A boost for early credits

June 23, 2006

High school students are being encouraged to take university-level courses to improve US science, says Jon Marcus

Increasing numbers of US youngsters are enrolling in university-level classes while still in high school to save time and tuition fees later.

The Government proposed taking advantage of this incentive to improve the nation's international standings in maths and science.

The number of high school students who chose to take advanced-placement (AP) courses, followed by proficiency exams, rose nearly 11 per cent last year, according to the private organisation that administers the tests.

AP credit earned in high school can contribute towards university credits that will spare students costly college introductory classes in the same subjects. AP students are also likely to graduate more quickly. Some universities grant as much as a full year of credits to students who earn qualifying grades on a number of AP tests.

Whatever their motives, US high school students who take the AP courses in maths and science do better in these subjects in general than students in any other nation, research has found.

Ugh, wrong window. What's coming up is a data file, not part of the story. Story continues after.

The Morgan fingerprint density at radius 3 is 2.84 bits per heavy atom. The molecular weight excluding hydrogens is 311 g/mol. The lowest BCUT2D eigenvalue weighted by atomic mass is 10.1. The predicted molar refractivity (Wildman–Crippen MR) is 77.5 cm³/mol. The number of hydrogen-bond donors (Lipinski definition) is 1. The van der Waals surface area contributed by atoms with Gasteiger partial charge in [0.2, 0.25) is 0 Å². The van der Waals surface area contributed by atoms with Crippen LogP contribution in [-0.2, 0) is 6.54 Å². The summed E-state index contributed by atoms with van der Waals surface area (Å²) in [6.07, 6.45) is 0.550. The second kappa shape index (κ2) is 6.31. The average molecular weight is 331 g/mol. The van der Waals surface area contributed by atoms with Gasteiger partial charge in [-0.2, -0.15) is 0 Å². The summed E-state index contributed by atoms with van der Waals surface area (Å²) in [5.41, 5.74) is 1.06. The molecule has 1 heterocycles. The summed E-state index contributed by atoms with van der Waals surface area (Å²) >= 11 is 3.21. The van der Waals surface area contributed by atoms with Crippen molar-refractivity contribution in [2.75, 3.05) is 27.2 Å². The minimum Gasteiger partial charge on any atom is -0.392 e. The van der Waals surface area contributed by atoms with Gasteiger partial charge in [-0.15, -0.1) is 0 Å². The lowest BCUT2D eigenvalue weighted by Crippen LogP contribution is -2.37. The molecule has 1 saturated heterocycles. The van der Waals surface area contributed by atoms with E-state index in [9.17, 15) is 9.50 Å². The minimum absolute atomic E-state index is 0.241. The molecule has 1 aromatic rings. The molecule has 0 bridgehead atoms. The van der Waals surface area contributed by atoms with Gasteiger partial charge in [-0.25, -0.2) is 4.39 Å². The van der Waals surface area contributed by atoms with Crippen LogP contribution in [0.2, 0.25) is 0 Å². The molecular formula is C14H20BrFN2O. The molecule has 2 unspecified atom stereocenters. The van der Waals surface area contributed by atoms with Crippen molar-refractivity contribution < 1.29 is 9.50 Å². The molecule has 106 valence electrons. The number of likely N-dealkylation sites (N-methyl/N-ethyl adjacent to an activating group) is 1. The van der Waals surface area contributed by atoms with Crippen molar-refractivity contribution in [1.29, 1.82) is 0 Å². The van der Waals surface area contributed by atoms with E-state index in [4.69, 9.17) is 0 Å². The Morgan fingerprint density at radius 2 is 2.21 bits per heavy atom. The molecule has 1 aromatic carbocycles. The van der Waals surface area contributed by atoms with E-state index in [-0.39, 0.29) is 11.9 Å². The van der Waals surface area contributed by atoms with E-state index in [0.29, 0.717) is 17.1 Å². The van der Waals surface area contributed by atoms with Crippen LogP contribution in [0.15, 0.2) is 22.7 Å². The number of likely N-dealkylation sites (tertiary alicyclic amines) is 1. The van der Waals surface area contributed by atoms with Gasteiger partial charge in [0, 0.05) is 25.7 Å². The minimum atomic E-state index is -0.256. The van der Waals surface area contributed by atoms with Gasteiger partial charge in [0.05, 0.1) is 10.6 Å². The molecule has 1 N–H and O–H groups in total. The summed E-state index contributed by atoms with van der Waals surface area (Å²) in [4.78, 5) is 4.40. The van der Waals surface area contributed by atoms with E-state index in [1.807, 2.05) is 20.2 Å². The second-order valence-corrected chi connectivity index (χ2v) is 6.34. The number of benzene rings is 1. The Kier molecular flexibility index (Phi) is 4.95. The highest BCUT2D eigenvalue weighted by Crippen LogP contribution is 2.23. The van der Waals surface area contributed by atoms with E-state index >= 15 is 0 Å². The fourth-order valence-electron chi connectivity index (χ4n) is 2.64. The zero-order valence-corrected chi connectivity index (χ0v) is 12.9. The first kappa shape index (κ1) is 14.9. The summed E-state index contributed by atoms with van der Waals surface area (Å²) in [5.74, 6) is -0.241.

They are also more likely to choose careers in science, technology, engineering and mathematics than students who do not take AP courses in high school. America's ranking in these fields continues to decline.

President George W. Bush, as part of his competitiveness initiative, proposed training an additional 70,000 teachers at a cost of $122 million a year (Pounds 66 million) to direct AP courses in maths and science - especially in schools that serve students from low-income families.

Margaret Spellings, the Education Secretary, said there was a glaring disparity between rich and poor schools in the availability of university-level classes. High schools in wealthy Washington suburbs might offer more than 20 elective AP courses each, she said, while an inner-city school in the capital had only four. In all, about 14 per cent of US students - 1.2 million - take the AP exams. "Our challenge today is that nearly 40 per cent of high schools offer no AP classes. And that must change," she said.

The Education Department proposed that a new university tuition-grant programme meant to help academically gifted children from poor families would require these students to take at least two AP courses, among other criteria.

"While we're sleeping every night, accountants in India do our taxes; radiologists in Australia read our Cat scans; and technicians in China build our computers," Ms Spellings told Congress recently. "As other nations race to catch up, there is mounting evidence that US students are falling behind."

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